“Pod” hotels are pretty popular in Asia. They’re less expensive, and the footprint of the hotel itself takes up less space, making it ideal for crowded cities.
I’ve never traveled to Asia, and I’ve never stayed in pod hotel. Till now.
A decade and half or so ago, I did backpack around the UK a bunch, and I primarily stayed in hostels. Hostel living can be really fun; you meet cool people from all over the world, and the price is right for those travelling on a budget. However, you lack privacy and if you’re an introvert, it can be your worst nightmare.
So I had a few misgivings when I headed up the Sea To Sky highway recently with my galpal, Farzana.
We booked into the Pangea Pod Hotel, which is, by far, the most affordable hotel stay in Whistler. Many places start at $300/night, and the Pangea starts at around $60 per person.
The hotel itself is perfectly located. You literally could not ask for a more central location. It’s right in the heart of the village, within easy walking distance to all of Whistler’s main attractions.
The Pangea has been open just a year, and business is great, the manager told me.
It’s not surprising. The hotel offers a ton of amenities.
Besides it being centrally located, the hotel itself is beautifully decorated and quite charming. There are several murals painted by local artist @olavolo (yay for supporting local artists!) both in the vestibule, and in the feature wall of The Living Room. The Pangea also features tons of storage for mountain bikes in the summer, and skis and snowboards in the winter.
The Living Room is the Pangea’s common space. During the day, it acts as a lounge/coffee shop, where you can hang out and do some work on your computer. At night, it becomes a bar. There are board games, karaoke, and brunch, all overlooking Whistler’s main drag.
The food was good. I was especially impressed with the variety of vegan and gluten-free menu items. They’re well known for their “flabreads” (pizza), which makes a great happy-hour snack, and some pretty slammin’ cocktails.
There’s also a rooftop bar on a patio, where you can order a drink and watch the world go by. Each of the pods also has its own small private patio.
Another thing I really liked about the hotel was how modern it was in terms of technology. Check-in was done via ipads at the front desk, and I received updates from the hotel on my phone via text message. Doors to the pods were unlocked with RFID bracelets.
But pods–let’s talk about them–because this is where I was feeling some anxiety. Our pod contained 8 bunks, and it also had two WCs, two sinks, a shower and a changing room. There were four bunks downstairs and four upstairs in our little pod.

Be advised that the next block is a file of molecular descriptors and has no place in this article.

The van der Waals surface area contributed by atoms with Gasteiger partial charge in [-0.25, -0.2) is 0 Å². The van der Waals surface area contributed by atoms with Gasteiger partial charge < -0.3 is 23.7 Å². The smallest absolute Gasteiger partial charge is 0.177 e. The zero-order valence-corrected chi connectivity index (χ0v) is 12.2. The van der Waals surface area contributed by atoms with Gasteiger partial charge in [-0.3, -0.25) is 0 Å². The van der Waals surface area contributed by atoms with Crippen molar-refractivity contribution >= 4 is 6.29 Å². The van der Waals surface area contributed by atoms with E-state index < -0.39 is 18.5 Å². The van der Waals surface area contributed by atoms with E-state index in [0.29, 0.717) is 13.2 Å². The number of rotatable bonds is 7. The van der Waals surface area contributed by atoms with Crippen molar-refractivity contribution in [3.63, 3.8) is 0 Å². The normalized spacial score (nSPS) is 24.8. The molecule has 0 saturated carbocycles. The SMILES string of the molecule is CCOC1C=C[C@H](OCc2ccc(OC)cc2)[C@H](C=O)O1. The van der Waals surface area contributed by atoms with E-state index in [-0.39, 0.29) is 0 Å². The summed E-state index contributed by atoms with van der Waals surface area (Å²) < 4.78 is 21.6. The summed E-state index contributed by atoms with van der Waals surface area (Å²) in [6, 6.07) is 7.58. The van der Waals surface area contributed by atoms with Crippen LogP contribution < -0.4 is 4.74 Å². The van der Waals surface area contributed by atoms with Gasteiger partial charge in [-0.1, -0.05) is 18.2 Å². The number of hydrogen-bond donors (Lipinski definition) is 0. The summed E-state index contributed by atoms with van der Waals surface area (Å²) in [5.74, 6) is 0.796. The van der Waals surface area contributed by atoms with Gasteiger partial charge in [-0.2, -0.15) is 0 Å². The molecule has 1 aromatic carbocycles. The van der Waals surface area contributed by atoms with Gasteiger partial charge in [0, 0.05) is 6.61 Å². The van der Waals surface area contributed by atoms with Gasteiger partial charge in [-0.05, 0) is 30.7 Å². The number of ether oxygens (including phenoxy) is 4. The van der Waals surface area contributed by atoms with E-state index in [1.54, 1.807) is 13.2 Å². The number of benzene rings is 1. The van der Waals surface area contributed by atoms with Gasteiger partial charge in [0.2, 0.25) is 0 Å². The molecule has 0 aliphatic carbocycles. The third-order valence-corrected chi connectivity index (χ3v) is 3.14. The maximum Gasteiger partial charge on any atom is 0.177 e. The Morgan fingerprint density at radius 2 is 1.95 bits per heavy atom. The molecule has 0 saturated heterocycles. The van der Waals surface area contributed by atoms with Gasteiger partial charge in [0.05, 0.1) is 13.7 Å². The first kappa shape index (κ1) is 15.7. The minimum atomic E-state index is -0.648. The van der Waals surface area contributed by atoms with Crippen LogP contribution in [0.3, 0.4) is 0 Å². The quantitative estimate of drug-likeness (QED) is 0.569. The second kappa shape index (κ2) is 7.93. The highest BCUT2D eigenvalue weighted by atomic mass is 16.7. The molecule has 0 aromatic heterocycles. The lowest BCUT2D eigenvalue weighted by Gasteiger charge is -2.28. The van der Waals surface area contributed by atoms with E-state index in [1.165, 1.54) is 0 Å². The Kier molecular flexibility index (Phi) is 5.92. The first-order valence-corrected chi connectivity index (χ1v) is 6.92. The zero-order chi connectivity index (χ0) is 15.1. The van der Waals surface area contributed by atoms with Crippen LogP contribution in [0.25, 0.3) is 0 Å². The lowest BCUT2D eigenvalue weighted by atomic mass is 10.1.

Each bunk easily sleeps two, and hotel accommodation includes linens and towels, you don’t have to bring your own. Each bunk includes a place to hang your clothes, shelving, a mirror, a light, USB charging stations, and a curtain for privacy. Across from the bunks, you’ll find lockers for storing your valuables (be sure to bring your own lock).
Pods are either front-entry (cheaper and harder to get into) or side-entry. They also provide female-only pods if that makes you more comfortable.
Okay! So now for the tough questions: was it weird sleeping with strangers? Did anyone snore? Did we feel safe?
I gotta say, the whole experience was surprisingly pleasant. It was quiet. The hotel has built-in fans that provide white noise, so that helps to disguise any ambient noise of people coughing, turning over, etc. The pods themselves are very quiet.
In fact, I was a bit surprised we didn’t make more friends while we were there. Most people seemed to keep to themselves, other than a friendly greeting. Maybe this was because we weren’t travelling solo?
The bunks themselves were really comfortable. The mattress was great, the linens were clean, and it was cozy. It reminded me of camping–but nice camping–glamping.
There were a few things we thought could be improved on. First off, there was not really anywhere to sit down. A few chairs scattered around would have been helpful for say, putting on and taking off shoes. Secondly, while the storage lockers were big, I found that whole process a bit frustrating. When I stay at a hotel, I usually put my suitcase somewhere so I have easy access to my things. In this case, it was challenging to have to paw through my bag every time I needed something, and I often found myself misplacing stuff. We could possibly have found it a bit easier if we had used two lockers instead of one, but the lockers could have been improved with maybe some hooks or some shelves. The last thing we had a bit of an issue with was that the shared bathrooms used towels to dry your hands with after washing. I appreciate that this is the more environmentally-friendly route, and makes it feel more like a hotel, it made me a bit nervous to use a towel that many (?) people had used before. I ended up bringing my own towel (the one supplied by the hotel) to wash with–if I could remember.
Surprisingly, I never had to wait for the bathroom, there was always one available. And everything was really clean, which we appreciated.
So, despite my misgivings (mostly because I was unsure of what to expect), I really liked the Pangea Pod Hotel. Next time you’re in Whistler, check it out!
Here’s a video of our adventure, including a look inside the Pangea: